The objectives of the TBfree programme include achieving TB freedom in livestock by 2026 and in possums by 2040, and eradication of TB from all hosts across New Zealand by 2055.
These goals are delivered through a framework of Tuberculosis Management Areas (TMAs) — areas of:
Possum population control management is a major part of the TBfree programme. Our possum population control operations are designed to reduce the number of pests that carry and spread TB to farmed livestock.
Possums are the main source of TB in New Zealand and are the focus of control operations. Eradication of TB is achieved by reducing the possum density to a low and even level (about one possum per 10 hectares) for a period of at least 5 years. This low density means the disease cannot be maintained within possum populations and will subsequently disappear from both possums and other wildlife.
An important aspect of the TBfree programme is surveying wildlife (especially possums, pigs and ferrets) to detect whether TB remains. We do this by trapping possums and other sentinel species, such as pigs and ferrets, carrying out post-mortem examinations and culturing samples for TB. We do this primarily in areas where we believe TB has been eradicated, and don’t expect to find any TB-infected possums or other wildlife as significant possum control effort has already been carried out. Surveys designed to detect TB in possums and other wildlife are used to guide possum control planning as well as to help measure progress towards eradicating TB. A Proof of Freedom (POF) framework is used, with data collected on:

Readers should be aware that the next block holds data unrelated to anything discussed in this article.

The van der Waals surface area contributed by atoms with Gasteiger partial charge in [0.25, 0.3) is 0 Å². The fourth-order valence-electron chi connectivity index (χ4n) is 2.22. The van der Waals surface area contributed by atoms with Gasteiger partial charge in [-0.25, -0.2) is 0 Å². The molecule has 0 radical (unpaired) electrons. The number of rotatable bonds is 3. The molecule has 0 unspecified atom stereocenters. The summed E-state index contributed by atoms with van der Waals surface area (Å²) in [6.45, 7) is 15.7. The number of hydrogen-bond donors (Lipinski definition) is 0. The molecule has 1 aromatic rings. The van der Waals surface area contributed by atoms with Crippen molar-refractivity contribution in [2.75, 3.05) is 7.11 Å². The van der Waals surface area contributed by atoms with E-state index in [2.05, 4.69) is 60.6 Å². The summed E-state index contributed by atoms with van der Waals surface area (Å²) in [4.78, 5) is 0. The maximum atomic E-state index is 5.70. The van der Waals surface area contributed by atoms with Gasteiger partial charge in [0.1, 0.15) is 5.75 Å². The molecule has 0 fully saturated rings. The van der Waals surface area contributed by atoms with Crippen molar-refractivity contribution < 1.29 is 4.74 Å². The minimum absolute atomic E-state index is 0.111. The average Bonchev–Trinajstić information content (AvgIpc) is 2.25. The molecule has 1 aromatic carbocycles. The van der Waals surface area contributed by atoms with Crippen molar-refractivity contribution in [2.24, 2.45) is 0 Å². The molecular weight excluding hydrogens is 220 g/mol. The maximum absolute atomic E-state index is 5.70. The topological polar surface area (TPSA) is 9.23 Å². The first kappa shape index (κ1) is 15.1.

The data is used to produce a statistical estimate of the probability that the possum population is free of TB. The calculated probability guides any further possum control and wildlife surveillance activities that may be needed in the area.
If the probability of TB freedom in possums is low, further control work is carried out. If the probability of TB freedom is higher, control is replaced by wildlife disease surveys until we can be reasonably sure that TB is no longer present and active possum population management is no longer needed. Over time, TB testing in livestock may also be wound down, with inspection of carcasses at slaughter providing the surveillance and monitoring needed to detect any recurrent or residual infection.
Possum population management under the TB Plan is delivered through a framework of over 100 TMAs. This allows for possum control and wildlife disease surveys to be planned and contracted efficiently. It also provides a local focus for communications and consultation with land occupiers, communities and groups interested in or affected by our operations. Each TMA will have an approximate planned target date for eradication.